This product is isolated and purified from the herb of Spartium japonicum.
Soluble in Chloroform,Dichloromethane,Ethyl Acetate,DMSO,Acetone,etc.
397.4±10.0 °C at 760 mmHg
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For Reference Standard and R&D, Not for Human Use Directly.
provides coniferyl ferulate(CAS#:3155-43-9) MSDS, density, melting point, boiling point, structure, formula, molecular weight etc. Articles of coniferyl ferulate are included as well.>> amp version: coniferyl ferulate
One of the possible causes of enhanced atherosclerosis in patients with chronic kidney disease (CKD) is the accumulation of uremic toxins. Since macrophage foam cell formation is a hallmark of atherosclerosis, we examined the direct effect of indoxyl sulfate (IS), a representative uremic toxin, on macrophage function. Macrophages differentiated from THP-1 cells were exposed to IS in vitro. IS decreased the cell viability of THP-1 derived macrophages but promoted the production of inflammatory cytokines (IL-1β, IS 1.0 mM: 101.8 ± 21.8 pg/mL vs. 0 mM: 7.0 ± 0.3 pg/mL, TNF-α, IS 1.0 mM: 96.6 ± 11.0 pg/mL vs. 0 mM: 15.1 ± 3.1 pg/mL) and reactive oxygen species. IS reduced macrophage cholesterol efflux (IS 0.5 mM: 30.3% ± 7.3% vs. 0 mM: 43.5% ± 1.6%) and decreased ATP-binding cassette transporter G1 expression. However, lipid uptake into cells was not enhanced. A liver X receptor (LXR) agonist, T0901317, improved IS-induced production of inflammatory cytokines as well as reduced cholesterol efflux. In conclusion, IS induced inflammatory reactions and reduced cholesterol efflux in macrophages. Both effects of IS were improved with activation of LXR. Direct interactions of uremic toxins with macrophages may be a major cause of atherosclerosis acceleration in patients with CKD.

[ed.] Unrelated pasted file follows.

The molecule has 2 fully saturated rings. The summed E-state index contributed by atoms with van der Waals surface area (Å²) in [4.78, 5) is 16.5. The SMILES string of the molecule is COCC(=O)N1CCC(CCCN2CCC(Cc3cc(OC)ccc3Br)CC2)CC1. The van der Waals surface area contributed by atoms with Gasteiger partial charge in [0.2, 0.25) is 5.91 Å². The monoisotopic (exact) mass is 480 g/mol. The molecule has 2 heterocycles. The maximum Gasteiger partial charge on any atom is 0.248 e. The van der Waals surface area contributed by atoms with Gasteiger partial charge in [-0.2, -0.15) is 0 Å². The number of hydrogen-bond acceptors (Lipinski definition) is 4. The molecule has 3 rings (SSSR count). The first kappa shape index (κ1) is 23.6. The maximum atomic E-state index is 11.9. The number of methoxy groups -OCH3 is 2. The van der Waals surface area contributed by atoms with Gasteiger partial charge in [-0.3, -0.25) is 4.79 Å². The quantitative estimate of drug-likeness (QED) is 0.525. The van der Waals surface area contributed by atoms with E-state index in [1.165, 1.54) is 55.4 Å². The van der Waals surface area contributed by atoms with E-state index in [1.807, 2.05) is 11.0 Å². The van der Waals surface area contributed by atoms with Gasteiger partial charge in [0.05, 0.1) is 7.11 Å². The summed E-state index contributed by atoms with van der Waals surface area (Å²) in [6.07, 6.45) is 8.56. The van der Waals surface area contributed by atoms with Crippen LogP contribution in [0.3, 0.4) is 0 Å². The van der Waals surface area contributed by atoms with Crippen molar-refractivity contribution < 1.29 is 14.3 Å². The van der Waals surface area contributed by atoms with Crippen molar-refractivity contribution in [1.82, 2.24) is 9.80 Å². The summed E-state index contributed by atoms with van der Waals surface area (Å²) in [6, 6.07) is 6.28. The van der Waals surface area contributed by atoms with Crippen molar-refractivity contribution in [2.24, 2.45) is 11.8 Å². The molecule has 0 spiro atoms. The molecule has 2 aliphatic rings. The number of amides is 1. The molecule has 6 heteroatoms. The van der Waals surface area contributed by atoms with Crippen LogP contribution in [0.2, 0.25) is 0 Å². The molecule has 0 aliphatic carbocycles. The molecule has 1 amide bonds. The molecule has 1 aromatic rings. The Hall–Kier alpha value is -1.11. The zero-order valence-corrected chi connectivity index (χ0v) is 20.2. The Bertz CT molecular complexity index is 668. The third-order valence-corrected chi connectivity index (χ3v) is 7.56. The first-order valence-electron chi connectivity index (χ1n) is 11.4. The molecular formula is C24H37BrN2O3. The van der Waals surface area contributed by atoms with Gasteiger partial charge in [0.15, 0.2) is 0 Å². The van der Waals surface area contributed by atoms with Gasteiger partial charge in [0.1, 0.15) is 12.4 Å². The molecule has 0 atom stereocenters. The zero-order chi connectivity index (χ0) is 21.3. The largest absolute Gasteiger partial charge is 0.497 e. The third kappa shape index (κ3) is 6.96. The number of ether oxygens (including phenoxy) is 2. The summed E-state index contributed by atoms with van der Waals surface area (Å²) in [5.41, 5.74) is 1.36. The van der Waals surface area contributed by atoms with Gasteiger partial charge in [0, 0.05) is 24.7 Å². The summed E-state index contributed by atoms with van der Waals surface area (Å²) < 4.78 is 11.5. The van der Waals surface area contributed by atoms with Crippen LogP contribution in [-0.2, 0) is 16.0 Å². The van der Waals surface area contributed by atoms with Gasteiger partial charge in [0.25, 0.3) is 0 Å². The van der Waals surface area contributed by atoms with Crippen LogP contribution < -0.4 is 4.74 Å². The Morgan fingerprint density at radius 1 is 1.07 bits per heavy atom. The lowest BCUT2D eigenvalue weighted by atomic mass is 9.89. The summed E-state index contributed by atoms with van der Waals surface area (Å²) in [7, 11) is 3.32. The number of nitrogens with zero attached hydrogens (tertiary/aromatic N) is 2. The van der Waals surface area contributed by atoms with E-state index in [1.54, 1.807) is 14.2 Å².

indoxyl sulfate, macrophage, chronic kidney disease, atherosclerosis
Increased Proinflammatory Cytokine Production and Decreased Cholesterol Efflux Due to Downregulation of ABCG1 in Macrophages Exposed to Indoxyl Sulfate
Koji Matsuo,1 Suguru Yamamoto,1,* Takuya Wakamatsu,1 Yoshimitsu Takahashi,1 Kazuko Kawamura,1 Yoshikatsu Kaneko,1 Shin Goto,1 Junichiro J. Kazama,1,2 and Ichiei Narita1
We report experiments that test the model that in Xenopus laevis, RNA polymerase I is “handed over” in a conservative fashion from the T3 terminator to the adjacent gene promoter. We have introduced transcription-terminating lesions into the ribosomal DNA repeat by irradiating cultured cells with ultraviolet light. We used isolated nuclei to measure the effect of such lesions on transcription. UV damage sufficient to prevent all elongating RNA polymerase from reaching T3 from upstream had no adverse effect on the density of RNA polymerase at the very 5′ end of the gene. We conclude that high rates of transcription initiation at the gene promoter do not depend upon polymerase passing from one repeat to the next or on polymerase initiating at the spacer promoters.
High initiation rates at the ribosomal gene promoter do not depend upon spacer transcription.
P Labhart and R H Reeder